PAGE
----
Temps de lecture :2 minutes
PARIS – (AFP) – Even as Man’s output of Earth-warming CO2 has risen, so has the capacity of plants and the oceans to absorb it, scientists said Wednesday, but warned this may not last forever.
-Carbon storage by land and sea, known as carbon sinks, has more than doubled in the past 50 years from about 2.4 billion tonnes in 1960 to some five billion tonnes in 2010, said a study in Nature.
At the same time, fossil-fuel CO2 emissions rose almost four-fold.
“The growth rate of atmospheric CO2 continues to rise because fossil fuel emissions are accelerating not because sinks are diminishing,” researcher Ashley Ballantyne of the University of Colorado’s geology department told AFP.
The finding was contrary to widespread expectations that carbon sinks were slowing their CO2 uptake.
“We were somewhat surprised by this result because several recent studies have been published showing that the land and oceans have been taking up less CO2,” said Ballantyne.
“We discovered that the Earth continues to take up more CO2 every year and there is no indication that this uptake has weakened.”
Ballantyne and colleagues used reported annual changes in atmospheric CO2 levels, from which they subtracted annual total man-made emissions to quantify Earth’s uptake.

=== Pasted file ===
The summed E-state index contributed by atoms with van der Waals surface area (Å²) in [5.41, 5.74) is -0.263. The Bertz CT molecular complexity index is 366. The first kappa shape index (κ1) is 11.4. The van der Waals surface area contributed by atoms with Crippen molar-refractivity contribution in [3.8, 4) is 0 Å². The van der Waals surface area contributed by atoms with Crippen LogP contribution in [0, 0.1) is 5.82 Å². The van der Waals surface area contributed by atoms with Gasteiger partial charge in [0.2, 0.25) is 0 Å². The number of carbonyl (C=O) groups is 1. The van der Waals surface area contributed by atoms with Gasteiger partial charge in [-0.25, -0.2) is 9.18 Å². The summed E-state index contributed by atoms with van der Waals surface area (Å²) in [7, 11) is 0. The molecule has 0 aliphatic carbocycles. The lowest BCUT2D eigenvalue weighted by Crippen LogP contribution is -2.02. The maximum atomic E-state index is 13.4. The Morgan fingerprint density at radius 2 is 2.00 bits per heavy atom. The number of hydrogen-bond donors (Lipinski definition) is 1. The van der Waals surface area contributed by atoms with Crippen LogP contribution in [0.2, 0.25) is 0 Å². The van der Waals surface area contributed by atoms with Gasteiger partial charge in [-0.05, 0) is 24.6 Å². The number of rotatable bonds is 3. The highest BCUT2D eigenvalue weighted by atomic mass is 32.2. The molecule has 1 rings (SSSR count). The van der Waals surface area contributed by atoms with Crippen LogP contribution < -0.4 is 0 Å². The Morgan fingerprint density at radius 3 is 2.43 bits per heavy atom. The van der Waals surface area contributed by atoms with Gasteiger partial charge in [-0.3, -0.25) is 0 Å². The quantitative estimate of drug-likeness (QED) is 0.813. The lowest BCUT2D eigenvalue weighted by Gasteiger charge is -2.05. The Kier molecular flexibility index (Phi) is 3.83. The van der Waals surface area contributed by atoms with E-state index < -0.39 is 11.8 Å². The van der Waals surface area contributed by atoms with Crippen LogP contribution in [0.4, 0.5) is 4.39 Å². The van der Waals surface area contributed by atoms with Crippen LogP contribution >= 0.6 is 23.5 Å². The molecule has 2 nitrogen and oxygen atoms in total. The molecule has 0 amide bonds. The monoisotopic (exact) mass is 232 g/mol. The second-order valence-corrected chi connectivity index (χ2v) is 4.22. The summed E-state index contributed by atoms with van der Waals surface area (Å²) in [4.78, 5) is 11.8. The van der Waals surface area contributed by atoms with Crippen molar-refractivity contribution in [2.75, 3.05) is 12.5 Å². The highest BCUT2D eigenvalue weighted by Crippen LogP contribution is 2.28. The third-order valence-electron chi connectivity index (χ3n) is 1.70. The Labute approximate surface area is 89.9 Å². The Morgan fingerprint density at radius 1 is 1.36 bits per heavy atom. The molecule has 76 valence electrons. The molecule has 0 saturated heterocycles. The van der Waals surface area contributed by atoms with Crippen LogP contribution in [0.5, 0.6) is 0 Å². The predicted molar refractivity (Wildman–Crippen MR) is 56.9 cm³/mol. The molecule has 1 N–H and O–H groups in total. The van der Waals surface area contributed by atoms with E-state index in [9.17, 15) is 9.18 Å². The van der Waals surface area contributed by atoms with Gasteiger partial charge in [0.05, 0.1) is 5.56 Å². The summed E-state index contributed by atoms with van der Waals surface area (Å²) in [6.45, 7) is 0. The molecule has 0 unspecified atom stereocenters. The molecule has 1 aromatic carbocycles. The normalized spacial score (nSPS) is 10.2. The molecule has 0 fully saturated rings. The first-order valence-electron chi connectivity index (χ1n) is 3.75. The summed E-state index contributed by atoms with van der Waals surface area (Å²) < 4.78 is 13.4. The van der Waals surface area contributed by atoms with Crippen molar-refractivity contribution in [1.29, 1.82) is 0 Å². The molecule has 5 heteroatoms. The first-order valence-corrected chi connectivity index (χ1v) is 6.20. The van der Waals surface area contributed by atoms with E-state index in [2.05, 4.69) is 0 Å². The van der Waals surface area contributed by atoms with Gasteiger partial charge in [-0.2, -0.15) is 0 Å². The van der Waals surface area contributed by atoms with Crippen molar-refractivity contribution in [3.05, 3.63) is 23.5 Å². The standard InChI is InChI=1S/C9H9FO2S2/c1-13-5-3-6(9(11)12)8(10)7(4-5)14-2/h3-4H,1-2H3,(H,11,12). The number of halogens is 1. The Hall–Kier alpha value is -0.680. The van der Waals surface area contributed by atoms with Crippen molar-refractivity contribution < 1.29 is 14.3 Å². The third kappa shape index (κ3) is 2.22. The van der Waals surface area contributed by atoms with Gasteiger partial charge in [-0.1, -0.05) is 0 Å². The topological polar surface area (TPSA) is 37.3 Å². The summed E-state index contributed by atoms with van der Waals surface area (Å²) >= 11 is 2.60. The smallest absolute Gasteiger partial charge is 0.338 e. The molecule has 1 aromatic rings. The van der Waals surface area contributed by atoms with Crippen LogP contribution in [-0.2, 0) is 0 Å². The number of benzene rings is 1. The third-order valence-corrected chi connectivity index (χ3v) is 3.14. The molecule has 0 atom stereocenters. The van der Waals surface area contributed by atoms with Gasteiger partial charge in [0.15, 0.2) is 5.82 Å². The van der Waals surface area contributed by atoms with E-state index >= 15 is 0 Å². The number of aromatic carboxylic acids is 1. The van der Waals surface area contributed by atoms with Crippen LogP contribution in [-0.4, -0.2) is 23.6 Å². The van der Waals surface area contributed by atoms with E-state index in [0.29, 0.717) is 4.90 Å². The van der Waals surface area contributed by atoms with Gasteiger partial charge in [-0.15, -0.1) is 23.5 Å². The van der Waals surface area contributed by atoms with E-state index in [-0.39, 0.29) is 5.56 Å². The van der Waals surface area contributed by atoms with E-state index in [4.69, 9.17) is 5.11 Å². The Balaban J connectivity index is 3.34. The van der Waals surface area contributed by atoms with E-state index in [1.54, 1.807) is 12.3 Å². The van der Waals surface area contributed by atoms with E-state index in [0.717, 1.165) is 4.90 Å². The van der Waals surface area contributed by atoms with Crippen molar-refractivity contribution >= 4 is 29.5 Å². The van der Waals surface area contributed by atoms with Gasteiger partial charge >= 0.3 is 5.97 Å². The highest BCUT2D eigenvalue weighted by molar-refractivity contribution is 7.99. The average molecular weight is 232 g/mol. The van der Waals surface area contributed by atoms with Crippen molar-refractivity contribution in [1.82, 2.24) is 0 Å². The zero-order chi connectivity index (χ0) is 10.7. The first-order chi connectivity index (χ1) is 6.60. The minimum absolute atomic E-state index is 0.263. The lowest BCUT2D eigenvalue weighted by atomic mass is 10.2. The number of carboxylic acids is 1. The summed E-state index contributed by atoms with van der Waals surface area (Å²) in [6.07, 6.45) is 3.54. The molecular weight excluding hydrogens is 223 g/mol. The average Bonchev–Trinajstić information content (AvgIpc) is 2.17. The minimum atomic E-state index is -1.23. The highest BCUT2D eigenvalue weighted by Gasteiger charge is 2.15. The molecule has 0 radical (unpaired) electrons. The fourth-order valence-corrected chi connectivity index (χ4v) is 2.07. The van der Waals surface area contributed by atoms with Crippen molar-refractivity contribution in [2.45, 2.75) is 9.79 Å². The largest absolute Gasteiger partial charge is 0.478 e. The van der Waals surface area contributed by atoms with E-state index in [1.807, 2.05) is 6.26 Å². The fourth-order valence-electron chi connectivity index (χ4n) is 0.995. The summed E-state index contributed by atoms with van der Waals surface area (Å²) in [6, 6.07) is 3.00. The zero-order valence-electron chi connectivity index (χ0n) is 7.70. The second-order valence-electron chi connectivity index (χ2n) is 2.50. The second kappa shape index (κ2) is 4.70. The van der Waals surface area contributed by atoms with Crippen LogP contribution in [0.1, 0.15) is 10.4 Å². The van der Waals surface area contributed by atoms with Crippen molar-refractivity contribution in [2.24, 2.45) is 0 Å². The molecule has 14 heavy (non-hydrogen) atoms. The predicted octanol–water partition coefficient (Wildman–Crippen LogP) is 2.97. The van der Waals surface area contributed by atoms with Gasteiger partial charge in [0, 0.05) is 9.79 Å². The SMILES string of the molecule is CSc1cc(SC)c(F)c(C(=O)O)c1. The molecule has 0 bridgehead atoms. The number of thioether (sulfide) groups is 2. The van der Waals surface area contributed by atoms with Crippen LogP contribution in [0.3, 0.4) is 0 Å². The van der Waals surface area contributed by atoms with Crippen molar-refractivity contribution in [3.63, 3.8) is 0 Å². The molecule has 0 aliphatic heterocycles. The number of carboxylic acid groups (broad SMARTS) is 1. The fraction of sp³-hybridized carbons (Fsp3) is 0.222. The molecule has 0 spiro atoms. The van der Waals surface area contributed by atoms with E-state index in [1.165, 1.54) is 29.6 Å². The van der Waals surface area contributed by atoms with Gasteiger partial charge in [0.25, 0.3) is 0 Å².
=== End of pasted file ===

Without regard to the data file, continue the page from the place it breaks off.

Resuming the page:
About half of man-made CO2 emissions caused by burning fossil fuels and land-use changes such as deforestation, are taken up by plants and the oceans.
CO2 can be stored away deep in the oceans for centuries. Plants and trees also use CO2 but later return it to the atmosphere through respiration or the burning of forests, for example.
“We don’t expect this uptake to continue to increase indefinitely because increased temperature as a result of rising CO2 may limit the net uptake of CO2 by land and oceans,” said Ballantyne.
In fact, carbon sinks may become new sources of CO2 within the next century.
“Obviously if the Earth suddenly stopped taking up as much CO2 this would have potentially catastrophic consequences for Earth’s climate system.
Better understanding of these processes is crucial for climate change planning.
“It makes a big difference whether the extra carbon emitted is stored in reservoirs such as the deep oceans, where it could stay for hundreds or thousands of years, or whether it is taken up by the growth of new forests where it would stay for only a few years or decades,” German scientist Ingeborg Levin said in a comment that accompanied the paper.